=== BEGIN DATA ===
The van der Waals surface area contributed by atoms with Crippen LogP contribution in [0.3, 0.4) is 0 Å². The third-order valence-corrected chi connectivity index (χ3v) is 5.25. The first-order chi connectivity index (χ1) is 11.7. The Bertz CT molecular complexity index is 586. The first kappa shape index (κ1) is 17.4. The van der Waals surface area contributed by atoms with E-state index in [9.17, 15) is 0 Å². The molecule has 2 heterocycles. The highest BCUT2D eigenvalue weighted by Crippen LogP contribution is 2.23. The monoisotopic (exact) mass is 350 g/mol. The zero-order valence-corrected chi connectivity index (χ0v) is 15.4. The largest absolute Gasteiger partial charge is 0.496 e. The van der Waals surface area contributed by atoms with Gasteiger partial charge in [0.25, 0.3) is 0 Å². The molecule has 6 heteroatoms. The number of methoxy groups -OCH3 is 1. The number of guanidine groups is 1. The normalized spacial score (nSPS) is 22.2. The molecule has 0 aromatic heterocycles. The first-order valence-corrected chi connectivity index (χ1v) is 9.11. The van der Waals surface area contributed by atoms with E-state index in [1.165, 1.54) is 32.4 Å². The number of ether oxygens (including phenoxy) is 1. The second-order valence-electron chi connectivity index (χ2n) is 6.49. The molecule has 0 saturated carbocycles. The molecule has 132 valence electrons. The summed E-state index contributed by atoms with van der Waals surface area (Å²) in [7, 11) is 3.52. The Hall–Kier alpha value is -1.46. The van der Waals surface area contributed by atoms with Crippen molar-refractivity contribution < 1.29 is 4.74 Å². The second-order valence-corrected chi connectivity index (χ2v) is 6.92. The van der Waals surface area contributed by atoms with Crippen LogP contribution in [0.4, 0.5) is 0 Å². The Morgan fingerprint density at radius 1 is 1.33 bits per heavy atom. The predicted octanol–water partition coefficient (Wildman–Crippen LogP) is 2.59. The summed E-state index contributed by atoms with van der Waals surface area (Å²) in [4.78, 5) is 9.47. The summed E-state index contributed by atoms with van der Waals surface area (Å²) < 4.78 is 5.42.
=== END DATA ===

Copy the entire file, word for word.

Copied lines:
The van der Waals surface area contributed by atoms with Crippen LogP contribution in [0.3, 0.4) is 0 Å². The third-order valence-corrected chi connectivity index (χ3v) is 5.25. The first-order chi connectivity index (χ1) is 11.7. The Bertz CT molecular complexity index is 586. The first kappa shape index (κ1) is 17.4. The van der Waals surface area contributed by atoms with E-state index in [9.17, 15) is 0 Å². The molecule has 2 heterocycles. The highest BCUT2D eigenvalue weighted by Crippen LogP contribution is 2.23. The monoisotopic (exact) mass is 350 g/mol. The zero-order valence-corrected chi connectivity index (χ0v) is 15.4. The largest absolute Gasteiger partial charge is 0.496 e. The van der Waals surface area contributed by atoms with Gasteiger partial charge in [0.25, 0.3) is 0 Å². The molecule has 6 heteroatoms. The number of methoxy groups -OCH3 is 1. The number of guanidine groups is 1. The normalized spacial score (nSPS) is 22.2. The molecule has 0 aromatic heterocycles. The first-order valence-corrected chi connectivity index (χ1v) is 9.11. The van der Waals surface area contributed by atoms with E-state index in [1.165, 1.54) is 32.4 Å². The number of ether oxygens (including phenoxy) is 1. The second-order valence-electron chi connectivity index (χ2n) is 6.49. The molecule has 0 saturated carbocycles. The molecule has 132 valence electrons. The summed E-state index contributed by atoms with van der Waals surface area (Å²) in [7, 11) is 3.52. The Hall–Kier alpha value is -1.46. The van der Waals surface area contributed by atoms with Crippen molar-refractivity contribution < 1.29 is 4.74 Å². The second-order valence-corrected chi connectivity index (χ2v) is 6.92. The van der Waals surface area contributed by atoms with Crippen LogP contribution in [0.4, 0.5) is 0 Å². The Morgan fingerprint density at radius 1 is 1.33 bits per heavy atom. The predicted octanol–water partition coefficient (Wildman–Crippen LogP) is 2.59. The summed E-state index contributed by atoms with van der Waals surface area (Å²) in [4.78, 5) is 9.47. The summed E-state index contributed by atoms with van der Waals surface area (Å²) < 4.78 is 5.42.